045 - Illusion
Another Noctis Point universe 100 themes work. These are all short and deliberately display a photo, a moment in time. I should really concentrate on creating fully-encapsulated short stories, because it's something I find challenging.
045 - Illusion
Alex sat on the single hard chair, concentrating. In his mind, he could hear the lesson, his tutor’s voice quiet, hypnotic.
“Picture a box.”
He furnished himself with a cardboard box. It wasn’t much. The bottom was sealed with brown packing tape.
“Into the box, place your thoughts about where you are.”
One by one, he tuned out his surroundings. Into the box went the hum of the terminal, the quiet hiss of the clone tube, the sound of music in another room, other people breathing.
“Place your thoughts and feelings from the day.”
This was harder. Visualising the events as solid objects helped, but even the small victory of still being alive this late in the day was something Alex desperately wanted to hold on to. It was some minutes before he felt composed enough for the next stage.
“In a moment, you will place my voice into the box and seal it, then bury the box into sand, or snow, or concrete. Something empty, desolate. A space to imprint yourself.”
The box was suddenly on a rocky plain, but it wasn’t Earth. Red dust, dark green algae forever tangled into it, blew around Alex’s feet, and he suddenly realised that he was there, somewhere he shouldn’t be. The realisation almost destroyed the fragile image. All day he had been attempting this self-hypnosis, the precursor to all psychic training.
He opened his hand into a sphere and there, in the centre, was a white ball of light. The light continued to talk, Dr. Barrett’s voice sounding even though a purely analytical part of him knew there wasn’t enough atmosphere to transmit the sound this clearly.
“I want you to imagine something simple. A sphere, perhaps. Colour it. Change its colour. Begin to modify its shape. When you are happy with it, I want you to picture me, sat in your mind-scene. You know how far away I am. The closer you place me in the scene to where I am in reality, the firmer the image will seem to me.”
Alex walked over to the box. It was empty, the day-things packed away into nothing-space. He placed the ball of light into it, then sealed the box down. Then he watched as the ground beneath the box opened up, sand spilling out of the way, and it dropped out of sight. Within seconds, the scene was pristine.
A sphere appeared in the air. It wavered, like an out-of-phase compad, but then it stabilised. It was grey, featureless, but as Alex exerted his will it changed. First red, then yellow, each colour blooming out of it like dye added to water. Then half of it was green, the other half blue.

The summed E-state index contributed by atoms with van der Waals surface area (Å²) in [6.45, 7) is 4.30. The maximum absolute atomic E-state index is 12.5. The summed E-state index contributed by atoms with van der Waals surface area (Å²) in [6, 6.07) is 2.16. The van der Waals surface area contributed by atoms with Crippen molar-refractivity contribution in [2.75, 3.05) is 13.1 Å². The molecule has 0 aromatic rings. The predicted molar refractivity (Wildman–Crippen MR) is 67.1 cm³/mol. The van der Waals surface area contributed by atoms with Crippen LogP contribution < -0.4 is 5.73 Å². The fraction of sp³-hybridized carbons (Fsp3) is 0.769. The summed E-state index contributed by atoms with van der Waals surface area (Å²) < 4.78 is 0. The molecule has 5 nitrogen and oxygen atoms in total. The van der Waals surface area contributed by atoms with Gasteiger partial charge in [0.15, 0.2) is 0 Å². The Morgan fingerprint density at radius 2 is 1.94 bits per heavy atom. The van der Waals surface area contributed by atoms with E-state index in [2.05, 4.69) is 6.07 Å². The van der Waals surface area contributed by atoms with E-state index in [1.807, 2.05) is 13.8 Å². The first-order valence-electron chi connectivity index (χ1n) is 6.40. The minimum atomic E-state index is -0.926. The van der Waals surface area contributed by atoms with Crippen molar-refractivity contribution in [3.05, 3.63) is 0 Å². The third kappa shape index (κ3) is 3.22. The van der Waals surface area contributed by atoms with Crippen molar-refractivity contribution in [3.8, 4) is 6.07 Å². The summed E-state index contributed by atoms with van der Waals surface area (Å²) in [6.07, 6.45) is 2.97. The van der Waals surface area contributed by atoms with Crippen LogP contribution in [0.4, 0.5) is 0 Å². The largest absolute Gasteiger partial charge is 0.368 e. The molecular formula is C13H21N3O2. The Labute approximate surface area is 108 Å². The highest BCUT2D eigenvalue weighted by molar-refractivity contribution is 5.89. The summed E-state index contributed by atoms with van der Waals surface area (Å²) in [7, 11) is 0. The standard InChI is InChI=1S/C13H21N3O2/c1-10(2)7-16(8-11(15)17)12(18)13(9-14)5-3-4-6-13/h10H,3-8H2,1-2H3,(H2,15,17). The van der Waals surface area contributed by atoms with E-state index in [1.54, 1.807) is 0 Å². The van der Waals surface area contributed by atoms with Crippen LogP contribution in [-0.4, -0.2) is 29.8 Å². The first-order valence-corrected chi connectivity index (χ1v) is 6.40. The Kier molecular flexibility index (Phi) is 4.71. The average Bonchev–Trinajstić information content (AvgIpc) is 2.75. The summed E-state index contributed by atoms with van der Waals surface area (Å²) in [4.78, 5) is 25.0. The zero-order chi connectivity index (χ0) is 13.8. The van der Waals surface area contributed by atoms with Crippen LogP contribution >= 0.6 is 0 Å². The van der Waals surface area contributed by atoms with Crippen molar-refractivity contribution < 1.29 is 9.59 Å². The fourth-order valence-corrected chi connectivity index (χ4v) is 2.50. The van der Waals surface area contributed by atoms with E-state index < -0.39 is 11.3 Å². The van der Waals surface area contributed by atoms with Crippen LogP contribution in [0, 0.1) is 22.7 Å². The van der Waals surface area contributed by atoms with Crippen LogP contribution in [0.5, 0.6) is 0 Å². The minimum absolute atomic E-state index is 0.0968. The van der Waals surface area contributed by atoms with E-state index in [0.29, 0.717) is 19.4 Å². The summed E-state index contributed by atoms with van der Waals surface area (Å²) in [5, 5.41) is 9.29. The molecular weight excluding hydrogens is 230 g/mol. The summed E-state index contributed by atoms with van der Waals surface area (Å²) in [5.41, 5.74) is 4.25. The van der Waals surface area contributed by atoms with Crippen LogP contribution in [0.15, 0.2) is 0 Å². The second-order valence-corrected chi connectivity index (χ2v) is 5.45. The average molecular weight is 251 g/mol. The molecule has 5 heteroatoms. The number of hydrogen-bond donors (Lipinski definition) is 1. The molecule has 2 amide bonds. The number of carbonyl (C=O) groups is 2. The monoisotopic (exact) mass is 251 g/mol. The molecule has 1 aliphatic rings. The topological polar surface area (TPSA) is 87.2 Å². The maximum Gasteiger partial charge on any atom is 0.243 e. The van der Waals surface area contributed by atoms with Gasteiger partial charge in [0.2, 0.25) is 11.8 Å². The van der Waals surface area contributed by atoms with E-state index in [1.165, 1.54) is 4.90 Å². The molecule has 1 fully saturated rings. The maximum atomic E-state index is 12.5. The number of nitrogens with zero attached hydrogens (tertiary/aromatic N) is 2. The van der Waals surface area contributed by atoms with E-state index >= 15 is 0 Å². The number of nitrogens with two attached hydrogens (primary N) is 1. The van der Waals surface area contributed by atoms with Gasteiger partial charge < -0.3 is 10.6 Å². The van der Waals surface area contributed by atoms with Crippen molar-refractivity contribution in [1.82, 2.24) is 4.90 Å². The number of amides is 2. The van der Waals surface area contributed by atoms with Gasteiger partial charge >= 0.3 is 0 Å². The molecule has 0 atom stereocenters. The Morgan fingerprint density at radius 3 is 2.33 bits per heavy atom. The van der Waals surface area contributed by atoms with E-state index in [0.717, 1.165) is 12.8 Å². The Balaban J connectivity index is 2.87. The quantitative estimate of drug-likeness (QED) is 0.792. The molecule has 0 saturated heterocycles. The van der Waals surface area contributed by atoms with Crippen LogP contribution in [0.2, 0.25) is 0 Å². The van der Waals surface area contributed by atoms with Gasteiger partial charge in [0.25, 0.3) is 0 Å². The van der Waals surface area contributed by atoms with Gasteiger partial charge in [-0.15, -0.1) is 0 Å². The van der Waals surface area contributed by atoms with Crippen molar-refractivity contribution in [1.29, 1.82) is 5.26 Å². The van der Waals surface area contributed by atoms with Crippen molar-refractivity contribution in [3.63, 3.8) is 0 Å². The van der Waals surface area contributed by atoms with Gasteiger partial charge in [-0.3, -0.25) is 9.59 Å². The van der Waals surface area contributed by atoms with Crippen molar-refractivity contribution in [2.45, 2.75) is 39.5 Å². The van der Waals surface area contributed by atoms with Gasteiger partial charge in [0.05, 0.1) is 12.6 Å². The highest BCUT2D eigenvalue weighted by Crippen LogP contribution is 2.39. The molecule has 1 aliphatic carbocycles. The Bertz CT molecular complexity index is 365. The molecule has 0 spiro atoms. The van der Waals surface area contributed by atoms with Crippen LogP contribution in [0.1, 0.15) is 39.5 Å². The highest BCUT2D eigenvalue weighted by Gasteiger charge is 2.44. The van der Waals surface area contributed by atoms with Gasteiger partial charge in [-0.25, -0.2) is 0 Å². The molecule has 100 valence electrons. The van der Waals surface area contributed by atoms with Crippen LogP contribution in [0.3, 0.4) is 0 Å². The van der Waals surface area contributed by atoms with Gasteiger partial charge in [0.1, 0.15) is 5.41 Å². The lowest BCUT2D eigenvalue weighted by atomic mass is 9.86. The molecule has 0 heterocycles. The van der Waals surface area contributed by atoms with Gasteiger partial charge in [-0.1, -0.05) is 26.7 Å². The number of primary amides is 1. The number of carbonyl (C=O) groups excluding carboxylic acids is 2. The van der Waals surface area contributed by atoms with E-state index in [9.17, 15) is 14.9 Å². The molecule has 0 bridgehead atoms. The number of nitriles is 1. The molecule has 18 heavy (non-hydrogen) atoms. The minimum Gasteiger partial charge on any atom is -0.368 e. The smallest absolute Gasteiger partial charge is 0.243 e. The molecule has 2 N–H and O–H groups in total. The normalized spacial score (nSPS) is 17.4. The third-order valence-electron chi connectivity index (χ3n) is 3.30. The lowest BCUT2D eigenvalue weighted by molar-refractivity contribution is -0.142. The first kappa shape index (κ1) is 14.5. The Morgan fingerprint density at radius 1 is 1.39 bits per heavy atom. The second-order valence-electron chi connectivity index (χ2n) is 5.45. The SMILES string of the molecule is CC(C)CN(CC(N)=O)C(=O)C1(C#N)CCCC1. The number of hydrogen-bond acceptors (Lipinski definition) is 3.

He closed his eyes and opened them, pleased to see that the sphere still bobbed there in the air. He was about to bend his mind to imagining the professor sat ten feet away, but a motion on the landscape caught his eye. There was some sort of disturbance in the air approaching, quicker than anything should be moving, and Alex shaded his eyes to see it.
An enormous dust storm was moving across the landscape of his mind-scene, rushing closer with every heartbeat. The two-toned sphere fractured and faded away, and Alex barely had time to put his arm up and close his eyes before the roiling mass of dust overtook him.
He screamed wordlessly, and the dust was in his mouth in an instant. It clogged his nose and, as he tried to take a breath, rushed in to plug his throat. He fell to his knees, clawing at his throat, and then the scene shattered.
The classroom was around him, students looking at him with a mix of shock, anger and pity. Dr. Barrett was by his side, a worried look on her face. He took a deep breath, then another, heart pounding. He licked his lips, half expecting to taste bitter Martian dust.
Dr. Barrett helped him stand. “Alex, what happened?”
He shook his head. “I don’t know. I was doing fine. Then there was a sandstorm, in my mind-scene. It… choked me. I couldn’t breathe.”
Barrett frowned. “You’re in control of that scene, Alex. There shouldn’t be anything there that you don’t control. You could have just willed it away.”
“I tried,” he said. She held his gaze for a moment, then turned away.
“Your evening work is to hold that mind-scene. Practise getting into that state, holding the scene, holding your composure and forming a variety of shapes.” She looked around, waiting for questions, then nodded. “Class dismissed.”